As a level 3 rule-bound family, Centre has established rules regarding intimacy between members of the opposite sex as well. The rule is that there is to be no intimacy unless you can blame it on alcohol, which therefore creates an escape and banishes the rules for the night. Once the next morning arrives, however, the rules are immediately snapped back into place and everyone acts as though intimacy never existed. This creates a sense of awkwardness when the couple passes each other soberly the next week or so and must act as though they do not know each other. The only exception to this is when, miraculously, a relationship does blossom, usually from such an encounter that eventually leads to something more. In this situation, the relationship must be hidden from everyone, including friends, until it is officially serious, usually marked by the changing of “facebook relationship status.” If this rule is not followed, many unwanted questions and rumors will abound.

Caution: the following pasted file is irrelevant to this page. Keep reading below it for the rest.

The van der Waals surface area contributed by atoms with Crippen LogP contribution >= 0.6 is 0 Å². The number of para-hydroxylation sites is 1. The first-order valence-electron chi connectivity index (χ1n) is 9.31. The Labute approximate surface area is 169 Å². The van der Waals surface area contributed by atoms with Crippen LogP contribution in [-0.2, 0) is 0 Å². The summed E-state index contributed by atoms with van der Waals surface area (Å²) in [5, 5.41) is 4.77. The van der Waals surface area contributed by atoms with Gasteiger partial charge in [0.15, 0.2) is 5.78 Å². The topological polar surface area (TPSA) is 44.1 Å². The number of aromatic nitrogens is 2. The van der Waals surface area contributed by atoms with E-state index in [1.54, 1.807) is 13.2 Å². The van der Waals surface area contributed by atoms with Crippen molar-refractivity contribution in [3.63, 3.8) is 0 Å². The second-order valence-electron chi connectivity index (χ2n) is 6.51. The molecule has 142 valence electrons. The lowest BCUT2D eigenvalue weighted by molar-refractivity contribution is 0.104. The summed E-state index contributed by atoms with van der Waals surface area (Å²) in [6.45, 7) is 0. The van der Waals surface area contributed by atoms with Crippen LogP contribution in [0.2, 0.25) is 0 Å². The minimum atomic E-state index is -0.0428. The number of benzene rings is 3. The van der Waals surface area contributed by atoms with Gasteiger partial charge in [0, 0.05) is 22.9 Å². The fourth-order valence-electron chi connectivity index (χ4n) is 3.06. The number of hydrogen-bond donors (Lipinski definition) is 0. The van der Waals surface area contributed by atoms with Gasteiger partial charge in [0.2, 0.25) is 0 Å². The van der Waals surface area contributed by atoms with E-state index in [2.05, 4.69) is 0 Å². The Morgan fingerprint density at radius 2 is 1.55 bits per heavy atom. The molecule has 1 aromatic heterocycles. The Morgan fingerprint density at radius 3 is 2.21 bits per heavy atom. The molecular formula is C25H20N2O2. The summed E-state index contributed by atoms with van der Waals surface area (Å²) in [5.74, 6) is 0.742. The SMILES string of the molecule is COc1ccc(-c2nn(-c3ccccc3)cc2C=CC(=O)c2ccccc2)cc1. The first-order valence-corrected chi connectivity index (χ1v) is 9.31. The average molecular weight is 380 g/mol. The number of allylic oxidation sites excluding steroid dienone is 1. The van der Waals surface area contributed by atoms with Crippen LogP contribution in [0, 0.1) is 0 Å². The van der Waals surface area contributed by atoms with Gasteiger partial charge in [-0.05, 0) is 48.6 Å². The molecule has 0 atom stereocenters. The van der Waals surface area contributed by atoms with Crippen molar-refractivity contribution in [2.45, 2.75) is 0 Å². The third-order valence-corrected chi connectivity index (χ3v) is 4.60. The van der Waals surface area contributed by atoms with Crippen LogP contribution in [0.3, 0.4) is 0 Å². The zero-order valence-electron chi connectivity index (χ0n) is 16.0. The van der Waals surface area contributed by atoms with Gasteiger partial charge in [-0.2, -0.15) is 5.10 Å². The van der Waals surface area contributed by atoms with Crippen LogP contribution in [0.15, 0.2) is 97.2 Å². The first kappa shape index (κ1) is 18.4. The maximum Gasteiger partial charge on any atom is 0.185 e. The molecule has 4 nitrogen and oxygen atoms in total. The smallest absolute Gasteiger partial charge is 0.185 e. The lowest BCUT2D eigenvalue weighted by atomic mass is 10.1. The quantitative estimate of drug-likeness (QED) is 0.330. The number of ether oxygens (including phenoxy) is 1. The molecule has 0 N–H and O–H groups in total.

After interviews with current freshmen, we concluded that the rules are learned and imposed from the very beginning, starting with orientation. Boys and girls are segregated from the very beginning: boys live in Nevin and girls live on North side (with two blocks separating them). Although hall events during orientation may include a co-ed “mixer” or two, these events always take place at night. This teaches the new students that appropriate interaction with the opposite sex occurs at night during parties, never during the day. Intentional interactions taking place in Cowan or elsewhere on campus during orientation may lessen the tension that occurs between the sexes in the dining hall or at Centre in general. If we started sitting together and speaking with each other from day one, we may be more likely to continue this habit.